Bossey chapel

It was pertinent to reflect on this theme as my fellow students and I reach the end of our semester at Bossey. Looking backwards, our life here has been one in which we have sought through prayer, study and community life, to abide in Christ’s love. And looking forwards, as many of us prepare to fly home, we are beginning to ask where and how God will bear fruit from our experiences of the last five months.

As I reflect on those experiences, and my experience of this year’s Week of Prayer for Christian Unity, I am struck that the fruits God is already bearing forth in us are his gifts of renewed strength and renewed urgency.

Part of the purpose of life at Bossey is to form and inspire future ecumenical leaders, strengthening us for the task ahead, that we might in turn strengthen and inspire others. In this Week of Prayer for Christian Unity, and particularly through its theme, God has granted us anew this gift of strength. Jesus’ words in John 15 empower us to recognise our place in the great vine that is his Body, the church. Monday’s services reminded me that whilst I may be a small and apparently insignificant branch on that vine, I am invited to bear fruit by remaining rooted in the church and thereby in Christ. In the pursuit for visible unity, by God’s grace, we find the strength to bear that visible unity to fruition.

However, the task ahead of us is great. And so, I was thrilled to be moved at Monday’s services, by a strong sense of the gift of urgency. H.B. Archbishop Prof. Dr Anastasios (of Tirana, Durrës, and all Albania)’s words resonated strongly with me, in particular his prayer that “mere co-existence may be transformed into true union in Christ.” And then as I participated online at Vespers, I noticed with fresh eyes the significance of Cardinal Kurt Koch (president of the Pontifical Council for Promoting Christian Unity), Bishop Atanasie of Bogdania (Episcopal Vicar of the Romanian Orthodox Diocese of Italy) and the Rt. Rev. Archbishop Ian Ernest (the Archbishop of Canterbury’s representative to the Holy See) giving the blessing alongside each other at the end of the service. To stand together and bless is a significant place to have reached in the ecumenical movement. But this remains co-existence. Archbishop Ernest, from my own tradition, could not have given that blessing on his own. And so, as I watched this important moment on the path to mutual recognition, Archbishop Anastasios’ words rang in my ears: that “mere co-existence may be transformed into true union in Christ.” Urged on by all the good fruits of co-existence I found myself re-inspired to pursue the even richer fruits of communion.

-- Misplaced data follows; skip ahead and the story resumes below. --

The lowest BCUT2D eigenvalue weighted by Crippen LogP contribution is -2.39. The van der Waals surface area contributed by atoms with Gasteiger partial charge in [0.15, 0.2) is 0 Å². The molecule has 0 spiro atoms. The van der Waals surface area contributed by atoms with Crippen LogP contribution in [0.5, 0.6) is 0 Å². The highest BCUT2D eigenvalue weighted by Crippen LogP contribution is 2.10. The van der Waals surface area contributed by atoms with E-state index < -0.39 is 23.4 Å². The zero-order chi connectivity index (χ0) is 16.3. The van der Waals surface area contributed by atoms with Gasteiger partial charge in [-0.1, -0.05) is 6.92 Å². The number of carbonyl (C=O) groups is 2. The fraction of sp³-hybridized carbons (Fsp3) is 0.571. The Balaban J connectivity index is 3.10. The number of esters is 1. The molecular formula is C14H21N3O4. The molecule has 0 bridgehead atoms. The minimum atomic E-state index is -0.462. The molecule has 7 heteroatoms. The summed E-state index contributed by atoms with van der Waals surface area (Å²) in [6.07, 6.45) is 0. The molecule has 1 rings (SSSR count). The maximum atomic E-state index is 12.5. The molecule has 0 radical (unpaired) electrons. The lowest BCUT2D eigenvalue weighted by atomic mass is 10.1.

It’s these gifts of strength and urgency which will stay with me, long after this year’s Week of Prayer for Christian Unity has slipped out of memory. My hope is that they will continue to inspire all of us in prayer and urge us all to action, as we abide in Christ’s love and pursue in his grace the riches of his fruits. 

About the author :

Kirsty Borthwick has just completed a semester at the Ecumenical Institute at Bossey. When back in the UK she is a doctoral student in theology at the University of Cambridge - researching what difference the Trinity makes to prayer - and is preparing to be ordained a Deacon in the Church of England, later this year. She’s passionate about theological education, spirituality and ecumenism.


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